Similarly, although Gillen writes extensively about Britpop in his back pages, it’s interesting to me that The Afghan Whigs pop up repeatedly. It would be interesting to me, of course, because I’m one of those guys who played Gentlemen over and over and over, listening to it with gradations of awe and dread and shame and relief. (As Gillen perfectly puts it: “If you listen to Dulli’s lyrics, it’s like crossing the event horizon into the black hole of the male psyche.”) The Whigs were not Britpop, unless there’s some weird definition of the term that allows a band from Cincinnati to be included. Rather, Gillen keeps including them because it’s central to understanding the psyche of his intensely male protagonist–the re-awakening of the Goddess that the protagonist fears is symbolic of the not-quite misogyny at the core of the protagonist–but it’s a topic he can barely bring himself to address in all those thousands of words about The Manic Street Preachers and Oasis and Blur and Pulp (although I’m also a huge fan of Pulp’s This Is Hardcore and can see how they fit into the protagonist’s psyche as well). It’s not fair to put all this on Gillen as I haven’t seen his last issue yet (and, to be honest, my eyes glazed over at some of his earlier text pieces) but, like Fraction in Casanova, I wonder if Phonogram is really about what Gillen thinks it’s about. Phonogram reads like it’s supposed to be a dense, allusion packed meditation on the way pop culture, for better or for worse, matters, but it actually reads like a comic written by someone who would rather talk about anything other than what they’re really there to talk about. (And although I can’t quite get a grip on what that is, it has something to do with that event horizon of the male psyche and its relationship to pop culture–something beyond the stuff we find in Nick Hornsby’s High Fidelity, where the pop fanatic uses his obsessions to hide from both responsibility, his fear of responsibility and his fear of his fear of responsibility. Phonogram has something even darker at its core and I can’t quite get a handle on it.)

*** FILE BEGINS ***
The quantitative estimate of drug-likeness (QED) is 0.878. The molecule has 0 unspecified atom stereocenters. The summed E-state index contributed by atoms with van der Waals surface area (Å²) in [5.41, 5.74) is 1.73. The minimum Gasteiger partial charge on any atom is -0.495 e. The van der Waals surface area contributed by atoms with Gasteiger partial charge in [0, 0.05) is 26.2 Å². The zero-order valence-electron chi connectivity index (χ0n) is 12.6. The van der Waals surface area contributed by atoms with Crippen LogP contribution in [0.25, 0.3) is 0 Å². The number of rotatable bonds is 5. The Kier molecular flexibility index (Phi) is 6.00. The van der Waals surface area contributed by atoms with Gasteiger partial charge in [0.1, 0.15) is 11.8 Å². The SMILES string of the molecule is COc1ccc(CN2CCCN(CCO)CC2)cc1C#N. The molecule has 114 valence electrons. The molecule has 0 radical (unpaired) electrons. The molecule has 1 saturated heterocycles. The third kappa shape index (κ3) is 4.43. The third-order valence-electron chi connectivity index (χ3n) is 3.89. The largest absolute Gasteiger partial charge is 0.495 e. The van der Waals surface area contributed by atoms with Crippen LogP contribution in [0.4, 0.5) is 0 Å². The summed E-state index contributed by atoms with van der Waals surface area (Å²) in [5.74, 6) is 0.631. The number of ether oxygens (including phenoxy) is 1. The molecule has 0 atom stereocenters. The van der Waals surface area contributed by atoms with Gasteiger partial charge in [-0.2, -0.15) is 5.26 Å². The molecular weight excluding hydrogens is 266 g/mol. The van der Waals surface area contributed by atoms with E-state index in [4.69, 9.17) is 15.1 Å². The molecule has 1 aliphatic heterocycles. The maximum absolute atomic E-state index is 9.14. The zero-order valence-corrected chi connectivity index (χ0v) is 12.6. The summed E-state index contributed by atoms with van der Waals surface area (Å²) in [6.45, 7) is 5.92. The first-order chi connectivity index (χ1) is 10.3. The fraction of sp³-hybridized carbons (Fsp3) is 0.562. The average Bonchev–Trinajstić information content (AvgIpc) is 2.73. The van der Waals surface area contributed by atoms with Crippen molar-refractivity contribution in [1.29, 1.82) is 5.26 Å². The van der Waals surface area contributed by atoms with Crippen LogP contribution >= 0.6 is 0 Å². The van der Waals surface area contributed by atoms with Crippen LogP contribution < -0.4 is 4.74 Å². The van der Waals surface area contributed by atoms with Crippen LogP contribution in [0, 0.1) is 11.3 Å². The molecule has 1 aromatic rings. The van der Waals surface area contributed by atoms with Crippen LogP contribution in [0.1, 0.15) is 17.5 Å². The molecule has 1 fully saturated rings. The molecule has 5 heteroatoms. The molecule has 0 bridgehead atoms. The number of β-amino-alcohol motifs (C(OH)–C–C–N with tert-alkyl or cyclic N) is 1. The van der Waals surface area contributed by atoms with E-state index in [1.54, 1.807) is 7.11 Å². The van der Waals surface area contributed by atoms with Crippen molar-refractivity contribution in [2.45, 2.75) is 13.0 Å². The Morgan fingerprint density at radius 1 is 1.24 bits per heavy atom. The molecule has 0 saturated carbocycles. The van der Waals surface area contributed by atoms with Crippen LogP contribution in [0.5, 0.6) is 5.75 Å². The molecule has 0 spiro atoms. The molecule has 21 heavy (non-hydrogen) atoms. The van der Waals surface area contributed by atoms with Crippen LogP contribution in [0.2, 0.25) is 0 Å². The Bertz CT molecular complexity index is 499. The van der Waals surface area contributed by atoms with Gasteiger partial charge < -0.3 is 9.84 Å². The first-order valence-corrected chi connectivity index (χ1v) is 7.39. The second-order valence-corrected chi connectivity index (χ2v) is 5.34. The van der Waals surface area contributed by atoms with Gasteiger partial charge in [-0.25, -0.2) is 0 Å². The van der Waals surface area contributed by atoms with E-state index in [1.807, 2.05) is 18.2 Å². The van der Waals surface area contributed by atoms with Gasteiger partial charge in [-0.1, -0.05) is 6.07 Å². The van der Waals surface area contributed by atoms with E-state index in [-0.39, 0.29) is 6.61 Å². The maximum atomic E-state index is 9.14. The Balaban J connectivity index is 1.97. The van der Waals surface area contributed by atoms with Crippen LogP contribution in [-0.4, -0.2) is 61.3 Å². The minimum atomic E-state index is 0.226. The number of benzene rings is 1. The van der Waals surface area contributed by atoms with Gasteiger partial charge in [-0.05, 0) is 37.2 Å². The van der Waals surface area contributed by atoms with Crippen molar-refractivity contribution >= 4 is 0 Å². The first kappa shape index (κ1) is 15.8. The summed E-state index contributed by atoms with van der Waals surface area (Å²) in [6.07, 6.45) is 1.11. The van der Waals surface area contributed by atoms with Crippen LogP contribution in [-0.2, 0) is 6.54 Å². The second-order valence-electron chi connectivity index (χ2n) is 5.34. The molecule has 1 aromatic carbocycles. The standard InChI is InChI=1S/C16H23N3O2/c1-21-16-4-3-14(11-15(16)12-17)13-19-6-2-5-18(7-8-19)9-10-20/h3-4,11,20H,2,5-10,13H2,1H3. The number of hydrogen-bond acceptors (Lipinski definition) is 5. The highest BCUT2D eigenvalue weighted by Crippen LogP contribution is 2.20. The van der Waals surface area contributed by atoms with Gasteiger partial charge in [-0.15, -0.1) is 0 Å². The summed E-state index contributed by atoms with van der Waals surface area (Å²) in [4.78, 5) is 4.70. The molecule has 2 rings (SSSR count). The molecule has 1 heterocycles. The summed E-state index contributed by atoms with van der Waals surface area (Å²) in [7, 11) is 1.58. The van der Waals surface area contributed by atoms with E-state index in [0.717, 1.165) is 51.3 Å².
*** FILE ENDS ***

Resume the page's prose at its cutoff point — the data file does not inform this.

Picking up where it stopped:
In the Savage Critic way of things, I’d give Phonogram an OK and put Casanova #7 on the high end of Good. But in this ultra-extended “how-the-hell-does Jog-do-it?” essay, what’s more important is why both books aren’t Great, even though I think they (and their creators) have the potential to be. They’re both starting out, these guys, and it’s easy and probably preferable to attribute a lot of it to just them learning the ropes, pacing problems, newbie blues, and there’s a very good chance we won’t see those problems as much or again as their careers go along. But there is also the chance–and that chance makes it worth putting all those words down, I think–that they might get tangled in the nets of their own essays, interviews, websites and commentaries, and let all their proclamations blind them from what’s really going on in their work, and prevent them from taking those things and refining them. Because I do think the shit you can’t bring yourself to talk about is precisely the shit that’s most interesting in your art (and it’s in your art precisely because it’s so important to you and yet you can’t bring yourself to talk about it). It’ll continue to come up, of course, but whether or not it may or may not become fully realized and ferociously utilized–and every piece in an artist’s work has to become fully realized and ferociously utilized if the work is to make itself indelible–is another matter altogether, a matter for which any number of essay pages, commentaries of blog entries may not be able to compensate.

Whew! Okay, now that’s off my chest, let’s see if I can remember anything all about GHOST RIDER: TRAIL OF TEARS #2…